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Cell Systems Biology

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Modeling & Simulation

Launched: Labscape

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Launched: Labscape




Teranode Corporation Launches First Industrial-Strength Research Design Tools For The Life Sciences at DEMO 2004
Teranode Corporation unveiled VLX Design Suite, its revolutionary design tools for laboratory and in-silico research that helps scientists better manage the complexity found in today's scientific environment in Scottsdale, AZ at DEMO 2004 on February 16, 2004. Click here for more information.
UW licenses two technologies for development by Teranode Corporation
A private technology start-up company, Teranode Corp. of Seattle, has licensed two technologies developed at the University of Washington: Labscape, which promises to revolutionize how data is collected and analyzed in laboratories, and JSim, which offers cutting-edge simulations of biological systems. Click here for more information.


What is Labscape?
Labscape is a ubiquitous laboratory assistant for cell biology, developed in collaboration between the University of Washington Cell Systems Initiative (UW/CSI) and the Department of Computer Science & Engineering, has garnered significant attention from both the computer science and biotechnology communities, as shown by recent peer-reviewed publications, federal grants from NSF and NIH, and collaboration with biotechnology firms. Originally designed to meet the information needs of professional biologists, Labscape has also exhibited potential to enhance the biology education experience by integrating theory and practice in an engaging hands-on environment. The results of our high school deployment, presented at conferences in 2002 and 2003 have generated continuing demand to expand and further assess educational applications of Labscape. The objective of the Labscape Project is to create the biology laboratory of the future in which information processing and physical activity are integrated. In today's biology research environment, the lab bench is a place where information is both created and consumed. Yet, due to the need for lab workers to remain focused on the task at hand rather than on interfacing with computer systems, the lab bench remains a largely computer-free zone. Most biologists split their time between the physical lab environment and a more traditional office environment where information can be accessed and disseminated in a digital form. Our thesis is that any view of the laboratory of the future demands that these two worlds become integrated, which requires the design and development of a ubiquitous computing platform.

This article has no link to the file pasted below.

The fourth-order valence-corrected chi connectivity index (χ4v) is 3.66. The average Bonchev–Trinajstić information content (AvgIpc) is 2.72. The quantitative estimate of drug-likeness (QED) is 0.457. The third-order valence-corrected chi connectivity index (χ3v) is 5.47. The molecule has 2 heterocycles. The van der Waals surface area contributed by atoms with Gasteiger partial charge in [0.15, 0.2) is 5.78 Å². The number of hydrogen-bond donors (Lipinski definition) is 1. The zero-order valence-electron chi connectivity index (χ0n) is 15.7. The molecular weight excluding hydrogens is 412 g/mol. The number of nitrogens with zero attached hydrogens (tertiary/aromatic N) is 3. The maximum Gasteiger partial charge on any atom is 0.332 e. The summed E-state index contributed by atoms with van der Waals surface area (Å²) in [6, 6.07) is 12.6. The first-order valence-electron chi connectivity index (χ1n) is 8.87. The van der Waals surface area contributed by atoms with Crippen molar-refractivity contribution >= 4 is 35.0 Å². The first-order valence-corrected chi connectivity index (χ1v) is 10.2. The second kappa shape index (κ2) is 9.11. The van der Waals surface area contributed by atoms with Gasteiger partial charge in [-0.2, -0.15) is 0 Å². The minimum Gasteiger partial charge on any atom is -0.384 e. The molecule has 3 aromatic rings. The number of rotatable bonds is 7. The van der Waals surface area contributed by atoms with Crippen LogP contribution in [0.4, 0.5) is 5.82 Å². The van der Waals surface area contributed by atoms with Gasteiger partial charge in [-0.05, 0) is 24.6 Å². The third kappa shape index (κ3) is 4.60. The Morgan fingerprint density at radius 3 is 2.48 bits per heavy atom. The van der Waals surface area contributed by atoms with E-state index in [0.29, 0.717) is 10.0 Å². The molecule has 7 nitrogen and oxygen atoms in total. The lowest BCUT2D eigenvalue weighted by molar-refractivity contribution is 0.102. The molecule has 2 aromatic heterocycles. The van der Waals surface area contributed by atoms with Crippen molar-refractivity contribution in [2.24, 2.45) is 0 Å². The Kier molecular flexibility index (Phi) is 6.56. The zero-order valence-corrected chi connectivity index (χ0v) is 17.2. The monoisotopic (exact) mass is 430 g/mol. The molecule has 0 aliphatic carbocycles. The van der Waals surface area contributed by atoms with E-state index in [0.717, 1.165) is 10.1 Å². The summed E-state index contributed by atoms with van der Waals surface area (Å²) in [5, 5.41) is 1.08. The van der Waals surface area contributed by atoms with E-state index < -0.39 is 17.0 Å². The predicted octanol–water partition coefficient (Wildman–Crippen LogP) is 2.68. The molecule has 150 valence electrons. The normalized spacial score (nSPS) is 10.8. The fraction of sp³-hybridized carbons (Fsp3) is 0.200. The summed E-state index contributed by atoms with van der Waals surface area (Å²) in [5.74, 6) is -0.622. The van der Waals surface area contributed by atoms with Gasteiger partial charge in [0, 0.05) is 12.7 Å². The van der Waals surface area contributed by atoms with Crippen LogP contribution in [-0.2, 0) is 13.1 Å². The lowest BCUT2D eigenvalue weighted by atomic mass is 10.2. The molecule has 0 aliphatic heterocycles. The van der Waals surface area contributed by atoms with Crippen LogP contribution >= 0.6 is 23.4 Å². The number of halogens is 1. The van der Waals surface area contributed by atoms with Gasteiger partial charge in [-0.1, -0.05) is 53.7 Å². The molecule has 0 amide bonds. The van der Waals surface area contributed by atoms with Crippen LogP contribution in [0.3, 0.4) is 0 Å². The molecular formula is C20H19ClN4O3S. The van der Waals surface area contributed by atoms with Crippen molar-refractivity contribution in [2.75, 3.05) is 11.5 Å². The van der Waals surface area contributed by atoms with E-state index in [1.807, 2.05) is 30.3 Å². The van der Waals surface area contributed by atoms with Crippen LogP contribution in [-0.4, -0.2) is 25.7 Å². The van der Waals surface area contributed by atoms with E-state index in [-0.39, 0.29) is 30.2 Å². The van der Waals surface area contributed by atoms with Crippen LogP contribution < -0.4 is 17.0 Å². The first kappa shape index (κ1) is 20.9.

LABSCAPE VIDEO


CSI and Labscape
Our goals are to assist the Labscape development efforts by combining CSI's technologies with the UW CSE efforts. This work has taken shape by bringing Labscape into High School biology laboratories. Starting locally with the Ballard High School Pilot Project, we have seen some dramatic results enabling both CSI and Labscape to go into more classrooms. As our work progresses we will be updating this area with the combined work.
Publications
L. Arnstein, C. Hung, R. Franza, Q. Zhou, G. Borriello, S. Consolvo, J. Su, Labscape: A Smart Environment for the Cell Biology Laboratory, Pervasive Computing IEEE Magazine. vol. 1, no. 3, July-September 2002.

Arnstein, L. F., Sigurdsson, S., Franza, R., Ubiquitous Computing in the Biology Laboratory, Journal of Lab Automation (JALA)>. vol 6, no. 1, March 2001.
S. Consolvo, L. Arnstein, R. Franza, User Study Techniques in the Design and Evaluation of a Ubicomp Environment. Proceedings of the Fourth International Conference on Ubiquitous Computing, September 2002, Springer-Verlag, Germany

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Department to Bioengineering University of Washington